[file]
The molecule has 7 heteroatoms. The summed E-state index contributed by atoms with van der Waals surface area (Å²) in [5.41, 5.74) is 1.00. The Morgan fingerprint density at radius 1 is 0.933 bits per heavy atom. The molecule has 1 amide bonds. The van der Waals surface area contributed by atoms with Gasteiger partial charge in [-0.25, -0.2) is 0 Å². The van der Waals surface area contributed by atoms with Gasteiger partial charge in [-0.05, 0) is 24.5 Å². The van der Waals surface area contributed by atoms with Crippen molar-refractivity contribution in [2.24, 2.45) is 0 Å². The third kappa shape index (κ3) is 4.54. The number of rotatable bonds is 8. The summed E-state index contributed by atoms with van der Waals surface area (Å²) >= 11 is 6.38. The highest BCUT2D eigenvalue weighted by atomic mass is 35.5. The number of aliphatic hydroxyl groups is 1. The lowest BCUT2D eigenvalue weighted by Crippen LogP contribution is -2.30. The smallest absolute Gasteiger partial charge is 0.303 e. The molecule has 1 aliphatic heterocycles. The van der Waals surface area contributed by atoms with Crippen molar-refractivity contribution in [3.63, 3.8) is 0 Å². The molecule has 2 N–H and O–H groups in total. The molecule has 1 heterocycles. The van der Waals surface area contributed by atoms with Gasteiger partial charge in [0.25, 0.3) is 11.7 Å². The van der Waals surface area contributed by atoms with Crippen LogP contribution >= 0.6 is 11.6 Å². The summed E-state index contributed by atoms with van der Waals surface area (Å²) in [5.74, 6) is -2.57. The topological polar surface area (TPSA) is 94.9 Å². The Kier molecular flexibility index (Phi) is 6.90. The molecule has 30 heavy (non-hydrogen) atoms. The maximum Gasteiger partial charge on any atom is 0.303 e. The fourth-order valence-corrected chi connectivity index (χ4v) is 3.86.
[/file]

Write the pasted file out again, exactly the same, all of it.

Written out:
The molecule has 7 heteroatoms. The summed E-state index contributed by atoms with van der Waals surface area (Å²) in [5.41, 5.74) is 1.00. The Morgan fingerprint density at radius 1 is 0.933 bits per heavy atom. The molecule has 1 amide bonds. The van der Waals surface area contributed by atoms with Gasteiger partial charge in [-0.25, -0.2) is 0 Å². The van der Waals surface area contributed by atoms with Gasteiger partial charge in [-0.05, 0) is 24.5 Å². The van der Waals surface area contributed by atoms with Crippen molar-refractivity contribution in [2.24, 2.45) is 0 Å². The third kappa shape index (κ3) is 4.54. The number of rotatable bonds is 8. The summed E-state index contributed by atoms with van der Waals surface area (Å²) >= 11 is 6.38. The highest BCUT2D eigenvalue weighted by atomic mass is 35.5. The number of aliphatic hydroxyl groups is 1. The lowest BCUT2D eigenvalue weighted by Crippen LogP contribution is -2.30. The smallest absolute Gasteiger partial charge is 0.303 e. The molecule has 1 aliphatic heterocycles. The van der Waals surface area contributed by atoms with Crippen molar-refractivity contribution in [3.63, 3.8) is 0 Å². The molecule has 2 N–H and O–H groups in total. The molecule has 1 heterocycles. The van der Waals surface area contributed by atoms with Gasteiger partial charge in [0.25, 0.3) is 11.7 Å². The van der Waals surface area contributed by atoms with Crippen LogP contribution >= 0.6 is 11.6 Å². The summed E-state index contributed by atoms with van der Waals surface area (Å²) in [5.74, 6) is -2.57. The topological polar surface area (TPSA) is 94.9 Å². The Kier molecular flexibility index (Phi) is 6.90. The molecule has 30 heavy (non-hydrogen) atoms. The maximum Gasteiger partial charge on any atom is 0.303 e. The fourth-order valence-corrected chi connectivity index (χ4v) is 3.86.